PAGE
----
Sitting in the doctor's office in August, elated to learn she was pregnant for the first time, Amanda Weeks had a question.
Could she still compete in the half-marathon at the Baltimore Running Festival?
Told she could run, Weeks relaxed.
"Running is my stress reliever," she said. "To take it away, especially now, would be tough."
Weeks will be nearly five months pregnant when she answers the gun Saturday for the 13.1-mile race through the streets of Baltimore. Meanwhile, Kellie Batz, of Arbutus, will be almost six months along with her first child when she tackles the festival's 5K, a 3.1-mile run for which she has long prepared.
"When I'm out jogging, people look at me and call me 'Little Mama,'" said Batz, 35.
Her reaction, upon hearing she was expecting?
"I was happy to learn that I'll have a training partner in the future," Batz said.
Whereas pregnant women were once told to avoid strenuous activity, doctors now advocate staying fit.
"We encourage those who are athletes to keep running when pregnant," said Dr. Andrew Satin, chair of obstetrics and gynecology at Johns Hopkins Bayview. "Running is good, in the absence of complications. It's not like in your mother's time, when such exercise was frowned upon."
On Sunday, in fact, a woman who took part in the Chicago Marathon completed the race, went to the hospital and gave birth to a daughter that night. Amber Miller's doctor had permitted the 27-year-old from Westchester, Ill. to run half of the marathon; 38 weeks pregnant, she walked the other half. About seven hours after finishing in 6:25:50, she gave birth to a healthy daughter, June.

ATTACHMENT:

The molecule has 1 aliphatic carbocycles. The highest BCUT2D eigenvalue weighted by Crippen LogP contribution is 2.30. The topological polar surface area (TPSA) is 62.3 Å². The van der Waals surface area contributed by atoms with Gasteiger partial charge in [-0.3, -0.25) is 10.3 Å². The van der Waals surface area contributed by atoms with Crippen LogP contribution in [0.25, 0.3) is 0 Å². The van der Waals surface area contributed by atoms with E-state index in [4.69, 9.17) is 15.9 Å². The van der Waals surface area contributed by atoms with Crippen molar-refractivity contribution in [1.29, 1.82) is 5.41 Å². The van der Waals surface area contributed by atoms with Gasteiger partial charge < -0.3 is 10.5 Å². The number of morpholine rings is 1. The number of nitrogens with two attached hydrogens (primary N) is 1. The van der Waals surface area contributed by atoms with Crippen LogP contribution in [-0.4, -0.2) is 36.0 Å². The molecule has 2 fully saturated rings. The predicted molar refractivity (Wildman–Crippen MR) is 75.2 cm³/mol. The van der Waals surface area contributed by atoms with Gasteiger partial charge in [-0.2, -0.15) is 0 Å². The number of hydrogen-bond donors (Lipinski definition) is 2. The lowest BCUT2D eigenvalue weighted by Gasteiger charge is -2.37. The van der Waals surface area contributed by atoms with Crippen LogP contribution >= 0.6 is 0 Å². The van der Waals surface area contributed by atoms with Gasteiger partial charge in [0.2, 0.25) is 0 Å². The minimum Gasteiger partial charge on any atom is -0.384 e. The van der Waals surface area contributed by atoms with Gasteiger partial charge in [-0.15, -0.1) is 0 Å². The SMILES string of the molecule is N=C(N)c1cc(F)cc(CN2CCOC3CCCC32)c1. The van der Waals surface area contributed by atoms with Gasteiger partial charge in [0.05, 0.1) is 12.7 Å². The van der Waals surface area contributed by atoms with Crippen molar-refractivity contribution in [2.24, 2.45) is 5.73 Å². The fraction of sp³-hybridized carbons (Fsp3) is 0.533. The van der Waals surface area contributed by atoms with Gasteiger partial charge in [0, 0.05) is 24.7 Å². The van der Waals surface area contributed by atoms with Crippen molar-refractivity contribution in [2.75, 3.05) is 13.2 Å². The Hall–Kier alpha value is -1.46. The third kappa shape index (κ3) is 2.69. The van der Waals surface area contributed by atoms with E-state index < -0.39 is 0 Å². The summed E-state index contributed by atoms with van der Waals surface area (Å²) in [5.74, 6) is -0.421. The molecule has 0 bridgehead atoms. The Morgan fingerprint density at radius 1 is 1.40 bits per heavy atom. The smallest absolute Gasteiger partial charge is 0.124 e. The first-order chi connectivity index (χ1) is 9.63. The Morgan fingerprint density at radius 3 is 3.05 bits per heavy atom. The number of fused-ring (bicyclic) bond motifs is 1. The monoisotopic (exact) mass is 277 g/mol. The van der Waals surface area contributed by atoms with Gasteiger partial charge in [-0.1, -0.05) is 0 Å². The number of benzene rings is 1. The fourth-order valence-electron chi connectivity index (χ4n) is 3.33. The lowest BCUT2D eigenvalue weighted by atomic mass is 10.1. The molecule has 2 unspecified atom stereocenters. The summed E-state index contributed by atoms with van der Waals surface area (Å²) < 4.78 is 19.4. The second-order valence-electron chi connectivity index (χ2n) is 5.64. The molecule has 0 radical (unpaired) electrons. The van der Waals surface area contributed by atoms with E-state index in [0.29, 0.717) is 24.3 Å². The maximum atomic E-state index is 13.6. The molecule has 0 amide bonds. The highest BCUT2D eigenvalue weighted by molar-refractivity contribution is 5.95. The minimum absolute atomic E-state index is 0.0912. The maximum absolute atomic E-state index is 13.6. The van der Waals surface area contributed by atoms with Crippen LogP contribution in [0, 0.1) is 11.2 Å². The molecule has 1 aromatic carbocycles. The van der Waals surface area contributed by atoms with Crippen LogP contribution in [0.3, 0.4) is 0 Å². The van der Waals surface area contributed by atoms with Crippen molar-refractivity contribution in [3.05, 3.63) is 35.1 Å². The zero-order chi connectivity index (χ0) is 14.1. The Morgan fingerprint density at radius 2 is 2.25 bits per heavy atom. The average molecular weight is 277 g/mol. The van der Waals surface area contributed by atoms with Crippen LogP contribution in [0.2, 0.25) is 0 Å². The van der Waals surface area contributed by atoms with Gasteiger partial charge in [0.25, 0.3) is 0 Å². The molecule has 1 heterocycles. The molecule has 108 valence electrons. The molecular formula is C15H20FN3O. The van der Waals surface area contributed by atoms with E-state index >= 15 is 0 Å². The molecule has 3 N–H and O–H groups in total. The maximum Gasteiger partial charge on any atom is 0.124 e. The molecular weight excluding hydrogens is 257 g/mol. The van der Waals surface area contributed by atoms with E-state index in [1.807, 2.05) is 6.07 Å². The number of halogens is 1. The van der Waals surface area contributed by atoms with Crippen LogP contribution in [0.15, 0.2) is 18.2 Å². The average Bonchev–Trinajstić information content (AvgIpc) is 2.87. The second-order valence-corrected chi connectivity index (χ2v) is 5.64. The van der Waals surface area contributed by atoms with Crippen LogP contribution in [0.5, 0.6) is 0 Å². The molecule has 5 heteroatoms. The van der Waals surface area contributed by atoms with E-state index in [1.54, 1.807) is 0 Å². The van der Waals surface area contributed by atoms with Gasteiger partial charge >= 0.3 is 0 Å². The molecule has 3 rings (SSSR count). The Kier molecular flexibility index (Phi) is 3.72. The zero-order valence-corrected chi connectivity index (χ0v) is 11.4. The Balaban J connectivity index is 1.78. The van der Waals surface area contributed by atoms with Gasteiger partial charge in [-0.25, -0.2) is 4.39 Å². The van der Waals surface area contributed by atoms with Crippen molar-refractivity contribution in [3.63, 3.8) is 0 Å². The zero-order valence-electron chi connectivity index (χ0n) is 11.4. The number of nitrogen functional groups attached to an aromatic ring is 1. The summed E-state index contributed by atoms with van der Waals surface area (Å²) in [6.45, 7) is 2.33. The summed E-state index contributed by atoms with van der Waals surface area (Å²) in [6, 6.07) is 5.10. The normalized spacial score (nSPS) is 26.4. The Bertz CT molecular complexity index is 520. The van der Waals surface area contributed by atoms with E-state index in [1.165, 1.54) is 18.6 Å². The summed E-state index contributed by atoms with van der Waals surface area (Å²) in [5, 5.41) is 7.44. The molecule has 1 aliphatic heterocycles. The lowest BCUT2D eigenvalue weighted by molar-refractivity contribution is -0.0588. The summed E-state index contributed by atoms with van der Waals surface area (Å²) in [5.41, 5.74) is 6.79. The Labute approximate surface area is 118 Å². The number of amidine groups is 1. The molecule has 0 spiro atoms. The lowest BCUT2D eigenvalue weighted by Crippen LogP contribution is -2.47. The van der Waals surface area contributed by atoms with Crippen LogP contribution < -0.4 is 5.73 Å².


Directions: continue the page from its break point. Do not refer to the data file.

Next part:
Ultimately, Satin said, strenuous exercise for pregnant women should be undertaken only with a doctor's approval. Generally, physicians embrace activity for mothers-to-be.
Collaborative studies by Satin and Dr. Linda Szymanski — which began in 2009 and continue, having included 100 women so far — bear this out.
"There as so many old wives' tales out there," Szymanski said. "Our purpose was to fill in the gaps."
Their research suggests that "most recreational runners can run safely, with few caveats," Satin said. "We've imaged the fetuses of women running on treadmills. We thought the babies would be kind of shaking in there, but they actually move (in sync) with the uterus, as do all organs, when we run."
Still unknown, he said, is the effect running has on top-flight marathoners who are pregnant.
"We do have some concerns with 'elite' athletes, who tend to run through cramps and pain, beyond what's good for their babies," Satin said. "We tell pregnant athletes, 'This is not the time to push your body past what it is telling you.'"
Nearly three months along, Sarah Mack will compete in the half-marathon Saturday. She'll not rush to finish.